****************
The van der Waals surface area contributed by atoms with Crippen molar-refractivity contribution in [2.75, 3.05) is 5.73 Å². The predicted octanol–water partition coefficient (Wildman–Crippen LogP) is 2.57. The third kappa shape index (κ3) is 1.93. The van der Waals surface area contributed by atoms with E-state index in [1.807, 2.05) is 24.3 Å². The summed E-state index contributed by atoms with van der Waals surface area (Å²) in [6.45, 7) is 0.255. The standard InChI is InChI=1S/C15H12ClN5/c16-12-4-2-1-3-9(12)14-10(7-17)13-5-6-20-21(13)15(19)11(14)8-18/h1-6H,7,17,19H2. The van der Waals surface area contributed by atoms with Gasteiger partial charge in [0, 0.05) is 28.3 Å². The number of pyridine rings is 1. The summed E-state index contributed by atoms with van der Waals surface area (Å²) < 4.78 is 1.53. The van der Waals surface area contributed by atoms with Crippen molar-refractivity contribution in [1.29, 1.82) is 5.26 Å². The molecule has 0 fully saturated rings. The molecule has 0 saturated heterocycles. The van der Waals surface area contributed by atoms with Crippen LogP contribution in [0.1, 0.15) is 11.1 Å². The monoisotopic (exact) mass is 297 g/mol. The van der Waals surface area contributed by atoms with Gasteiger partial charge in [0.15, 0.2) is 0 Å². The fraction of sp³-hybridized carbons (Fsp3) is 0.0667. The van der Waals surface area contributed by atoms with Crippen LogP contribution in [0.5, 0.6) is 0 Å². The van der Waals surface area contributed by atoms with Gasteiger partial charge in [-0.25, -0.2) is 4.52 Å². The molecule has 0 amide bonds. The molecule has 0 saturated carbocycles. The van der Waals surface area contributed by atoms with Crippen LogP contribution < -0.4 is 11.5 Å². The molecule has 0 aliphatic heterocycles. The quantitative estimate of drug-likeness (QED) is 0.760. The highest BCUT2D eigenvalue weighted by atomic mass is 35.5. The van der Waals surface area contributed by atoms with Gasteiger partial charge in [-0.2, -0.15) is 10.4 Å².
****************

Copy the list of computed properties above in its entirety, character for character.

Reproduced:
The van der Waals surface area contributed by atoms with Crippen molar-refractivity contribution in [2.75, 3.05) is 5.73 Å². The predicted octanol–water partition coefficient (Wildman–Crippen LogP) is 2.57. The third kappa shape index (κ3) is 1.93. The van der Waals surface area contributed by atoms with E-state index in [1.807, 2.05) is 24.3 Å². The summed E-state index contributed by atoms with van der Waals surface area (Å²) in [6.45, 7) is 0.255. The standard InChI is InChI=1S/C15H12ClN5/c16-12-4-2-1-3-9(12)14-10(7-17)13-5-6-20-21(13)15(19)11(14)8-18/h1-6H,7,17,19H2. The van der Waals surface area contributed by atoms with Gasteiger partial charge in [0, 0.05) is 28.3 Å². The number of pyridine rings is 1. The summed E-state index contributed by atoms with van der Waals surface area (Å²) < 4.78 is 1.53. The van der Waals surface area contributed by atoms with Crippen molar-refractivity contribution in [1.29, 1.82) is 5.26 Å². The molecule has 0 fully saturated rings. The molecule has 0 saturated heterocycles. The van der Waals surface area contributed by atoms with Crippen LogP contribution in [0.1, 0.15) is 11.1 Å². The monoisotopic (exact) mass is 297 g/mol. The van der Waals surface area contributed by atoms with Gasteiger partial charge in [0.15, 0.2) is 0 Å². The fraction of sp³-hybridized carbons (Fsp3) is 0.0667. The van der Waals surface area contributed by atoms with Crippen LogP contribution in [0.5, 0.6) is 0 Å². The van der Waals surface area contributed by atoms with Gasteiger partial charge in [-0.25, -0.2) is 4.52 Å². The molecule has 0 amide bonds. The molecule has 0 saturated carbocycles. The van der Waals surface area contributed by atoms with Crippen LogP contribution < -0.4 is 11.5 Å². The molecule has 0 aliphatic heterocycles. The quantitative estimate of drug-likeness (QED) is 0.760. The highest BCUT2D eigenvalue weighted by atomic mass is 35.5. The van der Waals surface area contributed by atoms with Gasteiger partial charge in [-0.2, -0.15) is 10.4 Å².